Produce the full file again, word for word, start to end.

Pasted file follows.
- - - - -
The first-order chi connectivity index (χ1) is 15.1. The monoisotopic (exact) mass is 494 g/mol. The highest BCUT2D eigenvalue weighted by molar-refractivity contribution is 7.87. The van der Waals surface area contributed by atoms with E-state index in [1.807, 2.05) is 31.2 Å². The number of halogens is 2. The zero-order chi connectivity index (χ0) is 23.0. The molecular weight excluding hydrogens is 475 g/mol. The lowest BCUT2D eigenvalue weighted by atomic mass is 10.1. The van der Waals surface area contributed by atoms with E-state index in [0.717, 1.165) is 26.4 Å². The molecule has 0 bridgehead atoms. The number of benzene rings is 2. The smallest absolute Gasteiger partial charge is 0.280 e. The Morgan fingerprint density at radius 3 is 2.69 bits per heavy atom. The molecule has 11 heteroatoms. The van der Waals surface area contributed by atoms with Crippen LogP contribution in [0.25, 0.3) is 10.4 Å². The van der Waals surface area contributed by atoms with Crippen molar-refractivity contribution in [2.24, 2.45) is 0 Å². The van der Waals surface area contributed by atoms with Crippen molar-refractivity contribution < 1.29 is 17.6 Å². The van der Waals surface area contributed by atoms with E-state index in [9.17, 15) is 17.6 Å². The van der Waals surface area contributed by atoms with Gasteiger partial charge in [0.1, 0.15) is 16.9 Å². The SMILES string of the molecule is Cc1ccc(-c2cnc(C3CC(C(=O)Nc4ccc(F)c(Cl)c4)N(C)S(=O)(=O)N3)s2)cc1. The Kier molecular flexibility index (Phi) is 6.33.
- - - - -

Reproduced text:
The first-order chi connectivity index (χ1) is 15.1. The monoisotopic (exact) mass is 494 g/mol. The highest BCUT2D eigenvalue weighted by molar-refractivity contribution is 7.87. The van der Waals surface area contributed by atoms with E-state index in [1.807, 2.05) is 31.2 Å². The number of halogens is 2. The zero-order chi connectivity index (χ0) is 23.0. The molecular weight excluding hydrogens is 475 g/mol. The lowest BCUT2D eigenvalue weighted by atomic mass is 10.1. The van der Waals surface area contributed by atoms with E-state index in [0.717, 1.165) is 26.4 Å². The molecule has 0 bridgehead atoms. The number of benzene rings is 2. The smallest absolute Gasteiger partial charge is 0.280 e. The Morgan fingerprint density at radius 3 is 2.69 bits per heavy atom. The molecule has 11 heteroatoms. The van der Waals surface area contributed by atoms with Crippen LogP contribution in [0.25, 0.3) is 10.4 Å². The van der Waals surface area contributed by atoms with Crippen molar-refractivity contribution in [2.24, 2.45) is 0 Å². The van der Waals surface area contributed by atoms with Crippen molar-refractivity contribution < 1.29 is 17.6 Å². The van der Waals surface area contributed by atoms with E-state index in [9.17, 15) is 17.6 Å². The van der Waals surface area contributed by atoms with Gasteiger partial charge in [0.1, 0.15) is 16.9 Å². The SMILES string of the molecule is Cc1ccc(-c2cnc(C3CC(C(=O)Nc4ccc(F)c(Cl)c4)N(C)S(=O)(=O)N3)s2)cc1. The Kier molecular flexibility index (Phi) is 6.33.